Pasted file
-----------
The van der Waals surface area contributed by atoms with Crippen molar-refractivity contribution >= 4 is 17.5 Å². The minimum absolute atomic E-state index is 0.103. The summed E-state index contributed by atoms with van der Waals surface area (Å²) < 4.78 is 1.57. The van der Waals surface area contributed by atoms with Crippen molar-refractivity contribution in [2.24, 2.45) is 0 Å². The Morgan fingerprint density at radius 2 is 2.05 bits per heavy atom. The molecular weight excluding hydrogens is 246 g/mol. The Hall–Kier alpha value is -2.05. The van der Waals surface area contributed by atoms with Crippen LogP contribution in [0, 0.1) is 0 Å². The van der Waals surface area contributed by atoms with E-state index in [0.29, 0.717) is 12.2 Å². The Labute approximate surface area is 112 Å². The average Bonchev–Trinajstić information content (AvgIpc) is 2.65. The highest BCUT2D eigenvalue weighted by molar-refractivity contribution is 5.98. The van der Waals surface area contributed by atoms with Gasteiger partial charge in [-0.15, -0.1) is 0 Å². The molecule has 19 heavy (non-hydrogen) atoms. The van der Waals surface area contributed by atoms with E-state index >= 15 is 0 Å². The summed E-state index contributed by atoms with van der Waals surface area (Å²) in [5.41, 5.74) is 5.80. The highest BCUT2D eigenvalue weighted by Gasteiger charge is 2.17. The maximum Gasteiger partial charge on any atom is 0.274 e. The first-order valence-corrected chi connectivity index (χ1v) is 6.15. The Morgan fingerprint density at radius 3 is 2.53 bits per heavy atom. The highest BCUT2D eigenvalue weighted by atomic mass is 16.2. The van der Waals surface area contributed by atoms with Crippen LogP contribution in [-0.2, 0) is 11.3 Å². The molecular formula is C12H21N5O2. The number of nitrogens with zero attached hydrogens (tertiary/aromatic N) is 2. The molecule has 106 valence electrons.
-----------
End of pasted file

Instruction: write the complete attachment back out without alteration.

The van der Waals surface area contributed by atoms with Crippen molar-refractivity contribution >= 4 is 17.5 Å². The minimum absolute atomic E-state index is 0.103. The summed E-state index contributed by atoms with van der Waals surface area (Å²) < 4.78 is 1.57. The van der Waals surface area contributed by atoms with Crippen molar-refractivity contribution in [2.24, 2.45) is 0 Å². The Morgan fingerprint density at radius 2 is 2.05 bits per heavy atom. The molecular weight excluding hydrogens is 246 g/mol. The Hall–Kier alpha value is -2.05. The van der Waals surface area contributed by atoms with Crippen LogP contribution in [0, 0.1) is 0 Å². The van der Waals surface area contributed by atoms with E-state index in [0.29, 0.717) is 12.2 Å². The Labute approximate surface area is 112 Å². The average Bonchev–Trinajstić information content (AvgIpc) is 2.65. The highest BCUT2D eigenvalue weighted by molar-refractivity contribution is 5.98. The van der Waals surface area contributed by atoms with Gasteiger partial charge in [-0.15, -0.1) is 0 Å². The molecule has 19 heavy (non-hydrogen) atoms. The van der Waals surface area contributed by atoms with E-state index >= 15 is 0 Å². The summed E-state index contributed by atoms with van der Waals surface area (Å²) in [5.41, 5.74) is 5.80. The highest BCUT2D eigenvalue weighted by Gasteiger charge is 2.17. The maximum Gasteiger partial charge on any atom is 0.274 e. The first-order valence-corrected chi connectivity index (χ1v) is 6.15. The Morgan fingerprint density at radius 3 is 2.53 bits per heavy atom. The highest BCUT2D eigenvalue weighted by atomic mass is 16.2. The van der Waals surface area contributed by atoms with Crippen LogP contribution in [-0.2, 0) is 11.3 Å². The molecular formula is C12H21N5O2. The number of nitrogens with zero attached hydrogens (tertiary/aromatic N) is 2. The molecule has 106 valence electrons.